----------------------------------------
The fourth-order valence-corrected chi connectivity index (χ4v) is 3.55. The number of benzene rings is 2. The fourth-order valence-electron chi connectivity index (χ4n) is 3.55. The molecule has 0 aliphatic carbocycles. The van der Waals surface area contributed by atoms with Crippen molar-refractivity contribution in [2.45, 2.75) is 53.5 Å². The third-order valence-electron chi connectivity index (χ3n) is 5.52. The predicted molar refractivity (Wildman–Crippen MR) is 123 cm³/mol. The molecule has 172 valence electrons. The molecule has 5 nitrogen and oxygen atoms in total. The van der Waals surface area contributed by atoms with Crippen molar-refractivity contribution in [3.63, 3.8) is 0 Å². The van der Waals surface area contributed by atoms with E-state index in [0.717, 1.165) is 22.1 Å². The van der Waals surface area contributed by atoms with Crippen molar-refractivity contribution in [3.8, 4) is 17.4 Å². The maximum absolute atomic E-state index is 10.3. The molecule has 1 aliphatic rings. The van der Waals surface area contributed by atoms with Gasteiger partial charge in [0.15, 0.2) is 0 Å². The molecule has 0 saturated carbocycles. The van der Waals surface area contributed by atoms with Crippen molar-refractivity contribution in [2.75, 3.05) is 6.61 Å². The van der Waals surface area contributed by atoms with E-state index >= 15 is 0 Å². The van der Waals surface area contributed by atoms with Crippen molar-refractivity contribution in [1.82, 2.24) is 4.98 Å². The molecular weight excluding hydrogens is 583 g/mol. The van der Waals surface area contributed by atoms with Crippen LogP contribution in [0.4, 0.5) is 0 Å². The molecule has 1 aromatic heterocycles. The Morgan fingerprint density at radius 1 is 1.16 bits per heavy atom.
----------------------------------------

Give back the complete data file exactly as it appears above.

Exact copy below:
The fourth-order valence-corrected chi connectivity index (χ4v) is 3.55. The number of benzene rings is 2. The fourth-order valence-electron chi connectivity index (χ4n) is 3.55. The molecule has 0 aliphatic carbocycles. The van der Waals surface area contributed by atoms with Crippen molar-refractivity contribution in [2.45, 2.75) is 53.5 Å². The third-order valence-electron chi connectivity index (χ3n) is 5.52. The predicted molar refractivity (Wildman–Crippen MR) is 123 cm³/mol. The molecule has 172 valence electrons. The molecule has 5 nitrogen and oxygen atoms in total. The van der Waals surface area contributed by atoms with Crippen molar-refractivity contribution in [3.63, 3.8) is 0 Å². The van der Waals surface area contributed by atoms with E-state index in [0.717, 1.165) is 22.1 Å². The van der Waals surface area contributed by atoms with Crippen molar-refractivity contribution in [3.8, 4) is 17.4 Å². The maximum absolute atomic E-state index is 10.3. The molecule has 1 aliphatic rings. The van der Waals surface area contributed by atoms with Gasteiger partial charge in [0.15, 0.2) is 0 Å². The molecule has 0 saturated carbocycles. The van der Waals surface area contributed by atoms with Crippen molar-refractivity contribution in [2.75, 3.05) is 6.61 Å². The van der Waals surface area contributed by atoms with E-state index >= 15 is 0 Å². The van der Waals surface area contributed by atoms with Crippen molar-refractivity contribution in [1.82, 2.24) is 4.98 Å². The molecular weight excluding hydrogens is 583 g/mol. The van der Waals surface area contributed by atoms with Crippen LogP contribution in [0.4, 0.5) is 0 Å². The molecule has 1 aromatic heterocycles. The Morgan fingerprint density at radius 1 is 1.16 bits per heavy atom.